Execution it must be! Such went the emotional verdict among the Jewish leaders. These men had been steeped in growing throes of hatred for the man Jesus over the previous two to three years. It had come to its climax after Judas’ betrayal. There was an all-night pseudo-trial, and they declared their long intended verdict. The Passover was to be a time of national celebration, but they were unwittingly culminating national destruction.
1 And as soon as it was morning, the chief priests held a consultation with the elders and scribes and the whole council. And they bound Jesus and led him away and delivered him over to Pilate. 2 And Pilate asked him, “Are you the King of the Jews?” And he answered him, “You have said so.” 3 And the chief priests accused him of many things. 4 And Pilate again asked him, “Have you no answer to make? See how many charges they bring against you.” 5 But Jesus made no further answer, so that Pilate was amazed. (Mark 15:1-5–ESV)
Injustice washes its hands of Jesus
So the night had finally passed. The cock had crowed and Peter had wept (see the end of Chapter 14). With the dawn came decision time and the ruling body at that pseudo-trial assembled. They formally declared their long intentions for his execution, and made arrangements to send him to Pilate. Jesus had rode into Jerusalem not quite a week before this. That had been his declaration as the King of the Jews. The populace had flared up in what would be a short lived welcome. The rulers flared up in a long-lived rejection.
In the parable of the tenants Jesus had said the owner/father would eventually send the son. The son was killed by those tenants. That parable was also prophetic and here the prophecy is being born out. The Jews want to be done with Jesus as the Christ and they have acted upon their wants. They have thrown him out. It was a terrible council, but not one unforeseen.
“State your name for the court”
The Romans had installed Pilate as the authority in Palestine. He may have slept well while the Jews were plying their intentions, but a new headache showed up on his porch in the morning. Some say, “look what the cat dragged in.” Here we could say, “look what the Jews dragged in.” The day that would follow on this morning would seal Pilate’s place among the villains of history. To such villainy he could have abstained and indeed some may still feel sorry for his predicament. Sorry or not he continued the injustice. Let us see how it goes.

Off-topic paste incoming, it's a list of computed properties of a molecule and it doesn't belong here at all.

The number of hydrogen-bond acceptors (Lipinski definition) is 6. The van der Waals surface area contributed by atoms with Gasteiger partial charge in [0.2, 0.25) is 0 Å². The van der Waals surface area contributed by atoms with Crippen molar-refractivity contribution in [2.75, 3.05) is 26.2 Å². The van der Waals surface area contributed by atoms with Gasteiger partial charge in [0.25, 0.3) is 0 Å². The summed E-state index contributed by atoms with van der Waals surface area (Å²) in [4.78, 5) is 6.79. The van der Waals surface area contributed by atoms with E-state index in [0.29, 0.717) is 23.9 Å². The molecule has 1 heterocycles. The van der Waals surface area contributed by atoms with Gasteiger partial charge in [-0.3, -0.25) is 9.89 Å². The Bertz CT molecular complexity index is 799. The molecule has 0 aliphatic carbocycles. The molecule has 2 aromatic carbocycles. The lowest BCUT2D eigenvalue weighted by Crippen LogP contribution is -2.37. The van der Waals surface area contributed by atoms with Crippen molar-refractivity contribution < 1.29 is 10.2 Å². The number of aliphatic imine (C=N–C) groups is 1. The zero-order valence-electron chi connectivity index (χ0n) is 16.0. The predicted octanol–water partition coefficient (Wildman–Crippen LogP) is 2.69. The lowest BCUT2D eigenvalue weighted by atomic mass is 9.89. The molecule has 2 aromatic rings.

Mark does not record a whole lot of things here. Pilate seems to “verify” the notions of the Jews that Jesus is some sort of king of theirs. No real king of the Jews would ever be handed over to Pilate in such ignominy though. Insurrections and rebellions were frequent even in Palestine, but never did the leaders get handed over in such fashion as Jesus the Christ was. So, right from the outset Pilate knew something was different about this fellow.
Jesus accepted the title that he had been given, but went no further.
Prosecution, but no self-defense
The identity of the accused being lodged the floor was handed to the Jewish attorneys. They brought many charges the specifics of which Mark did not choose to record, but the manner of them can be discerned by the consideration of the words from chapter 14. They would have been tweaked toward treason for Pilate. Pilate is the one with the jurisdiction and authority unto execution. To place Jesus the Christ into the category of insurrectionists would have been the best move for them.
Pilate offered time of defense for Jesus, but Jesus did not rise to that occasion. Such an approach was very unusual. Pilate would have seen the flimsy character of the arguments being brought. Surely Pilate recognized the ease with which at least certain of the accusations could have been overturned.
Jesus left all of that alone picking up none of the arguments that would have been in his favor. That amazed Pilate as it was unusual in the first degree. Jesus had admitted to the treasonable charge, but had not defended himself in any manner.
Jesus gave himself up for those who would have him
Many nights in the life of Christ had been spent in prayer. He understood what God the Father would have him do, and that was an understanding in place since the beginning of mankind. Jesus had displayed obedience throughout his 33 years and would not abandon that now.
The “problem” that Jesus would have was his own capability in refuting the Pharisees. One does not have to look far in the interactions of Jesus with the Pharisees to see that he upends their arguments with a startling alacrity. Had Jesus chosen to defend himself I think that the arguments would have been so powerful that he would not have been executed. He who called worlds into existence and understands the minds of his creatures more even than they could have rebutted all things with penultimate effect. BUT…he did not.
Jesus let things take their course by omitting any response. It is as though he dropped his hands in a boxing match allowing a knock-out punch.
There were those who would have Jesus, but the only way for them to have Jesus was through his death. They could not know that, but Jesus did.
What can we learn from this?
- The crucifixion was a response of God’s justice allowing for our redemption.
- Submission to God the Father in these ultimate things was the most valuable thing.
- Obedience was at the forefront of Christ’s approach to life.
- Personal injustice was not to be fought against. Jesus left that up to God.
- God knows more than we do (surely that is an understatement that we don’t live by).
- God’s purposes may be obscure in an ultimate degree, but good they always will be.